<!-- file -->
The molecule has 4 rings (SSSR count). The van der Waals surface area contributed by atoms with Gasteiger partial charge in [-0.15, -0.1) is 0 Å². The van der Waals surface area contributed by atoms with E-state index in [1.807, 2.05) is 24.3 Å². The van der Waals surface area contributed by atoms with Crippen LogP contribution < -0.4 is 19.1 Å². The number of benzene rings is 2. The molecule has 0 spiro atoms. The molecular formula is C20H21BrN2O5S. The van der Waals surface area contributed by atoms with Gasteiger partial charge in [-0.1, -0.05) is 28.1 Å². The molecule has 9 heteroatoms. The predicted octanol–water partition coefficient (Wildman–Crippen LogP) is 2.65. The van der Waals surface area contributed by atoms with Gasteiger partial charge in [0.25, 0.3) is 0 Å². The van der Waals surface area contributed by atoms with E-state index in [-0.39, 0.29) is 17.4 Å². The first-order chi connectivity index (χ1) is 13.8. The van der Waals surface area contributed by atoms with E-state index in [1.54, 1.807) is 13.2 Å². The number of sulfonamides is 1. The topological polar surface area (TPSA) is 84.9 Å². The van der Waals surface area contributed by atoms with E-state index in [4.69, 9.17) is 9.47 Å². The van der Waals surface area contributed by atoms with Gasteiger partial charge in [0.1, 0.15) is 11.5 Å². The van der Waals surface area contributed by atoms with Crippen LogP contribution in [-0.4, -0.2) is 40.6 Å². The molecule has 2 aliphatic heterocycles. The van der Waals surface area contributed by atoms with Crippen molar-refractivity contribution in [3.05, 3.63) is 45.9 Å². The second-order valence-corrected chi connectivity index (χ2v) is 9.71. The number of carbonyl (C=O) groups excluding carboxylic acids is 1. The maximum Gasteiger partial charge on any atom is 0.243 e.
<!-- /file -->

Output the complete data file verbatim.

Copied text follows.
The molecule has 4 rings (SSSR count). The van der Waals surface area contributed by atoms with Gasteiger partial charge in [-0.15, -0.1) is 0 Å². The van der Waals surface area contributed by atoms with E-state index in [1.807, 2.05) is 24.3 Å². The van der Waals surface area contributed by atoms with Crippen LogP contribution < -0.4 is 19.1 Å². The number of benzene rings is 2. The molecule has 0 spiro atoms. The molecular formula is C20H21BrN2O5S. The van der Waals surface area contributed by atoms with Gasteiger partial charge in [-0.1, -0.05) is 28.1 Å². The molecule has 9 heteroatoms. The predicted octanol–water partition coefficient (Wildman–Crippen LogP) is 2.65. The van der Waals surface area contributed by atoms with Gasteiger partial charge in [0.25, 0.3) is 0 Å². The van der Waals surface area contributed by atoms with E-state index in [-0.39, 0.29) is 17.4 Å². The first-order chi connectivity index (χ1) is 13.8. The van der Waals surface area contributed by atoms with E-state index in [1.54, 1.807) is 13.2 Å². The number of sulfonamides is 1. The topological polar surface area (TPSA) is 84.9 Å². The van der Waals surface area contributed by atoms with E-state index in [4.69, 9.17) is 9.47 Å². The van der Waals surface area contributed by atoms with Gasteiger partial charge in [0.1, 0.15) is 11.5 Å². The van der Waals surface area contributed by atoms with Crippen LogP contribution in [-0.4, -0.2) is 40.6 Å². The molecule has 2 aliphatic heterocycles. The van der Waals surface area contributed by atoms with Crippen molar-refractivity contribution in [3.05, 3.63) is 45.9 Å². The second-order valence-corrected chi connectivity index (χ2v) is 9.71. The number of carbonyl (C=O) groups excluding carboxylic acids is 1. The maximum Gasteiger partial charge on any atom is 0.243 e.